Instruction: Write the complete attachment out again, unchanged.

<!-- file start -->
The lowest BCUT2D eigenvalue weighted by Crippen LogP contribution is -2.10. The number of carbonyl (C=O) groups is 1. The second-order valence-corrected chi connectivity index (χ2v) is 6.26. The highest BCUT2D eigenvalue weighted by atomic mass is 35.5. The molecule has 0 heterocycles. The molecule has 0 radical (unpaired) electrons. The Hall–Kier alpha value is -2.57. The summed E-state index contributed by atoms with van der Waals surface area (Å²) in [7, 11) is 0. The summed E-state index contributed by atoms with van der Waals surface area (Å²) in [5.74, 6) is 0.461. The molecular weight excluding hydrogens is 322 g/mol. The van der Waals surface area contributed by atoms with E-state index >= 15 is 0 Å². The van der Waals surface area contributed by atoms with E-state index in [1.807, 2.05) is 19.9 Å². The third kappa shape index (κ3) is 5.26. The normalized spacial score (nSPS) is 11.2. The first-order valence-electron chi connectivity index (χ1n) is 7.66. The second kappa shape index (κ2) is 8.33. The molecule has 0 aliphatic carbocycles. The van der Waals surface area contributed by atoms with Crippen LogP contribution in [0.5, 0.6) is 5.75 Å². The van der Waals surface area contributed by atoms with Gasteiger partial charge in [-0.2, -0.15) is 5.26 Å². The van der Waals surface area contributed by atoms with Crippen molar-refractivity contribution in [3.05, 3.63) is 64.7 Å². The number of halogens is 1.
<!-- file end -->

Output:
The lowest BCUT2D eigenvalue weighted by Crippen LogP contribution is -2.10. The number of carbonyl (C=O) groups is 1. The second-order valence-corrected chi connectivity index (χ2v) is 6.26. The highest BCUT2D eigenvalue weighted by atomic mass is 35.5. The molecule has 0 heterocycles. The molecule has 0 radical (unpaired) electrons. The Hall–Kier alpha value is -2.57. The summed E-state index contributed by atoms with van der Waals surface area (Å²) in [7, 11) is 0. The summed E-state index contributed by atoms with van der Waals surface area (Å²) in [5.74, 6) is 0.461. The molecular weight excluding hydrogens is 322 g/mol. The van der Waals surface area contributed by atoms with E-state index >= 15 is 0 Å². The van der Waals surface area contributed by atoms with E-state index in [1.807, 2.05) is 19.9 Å². The third kappa shape index (κ3) is 5.26. The normalized spacial score (nSPS) is 11.2. The first-order valence-electron chi connectivity index (χ1n) is 7.66. The second kappa shape index (κ2) is 8.33. The molecule has 0 aliphatic carbocycles. The van der Waals surface area contributed by atoms with Crippen LogP contribution in [0.5, 0.6) is 5.75 Å². The van der Waals surface area contributed by atoms with Gasteiger partial charge in [-0.2, -0.15) is 5.26 Å². The van der Waals surface area contributed by atoms with Crippen molar-refractivity contribution in [3.05, 3.63) is 64.7 Å². The number of halogens is 1.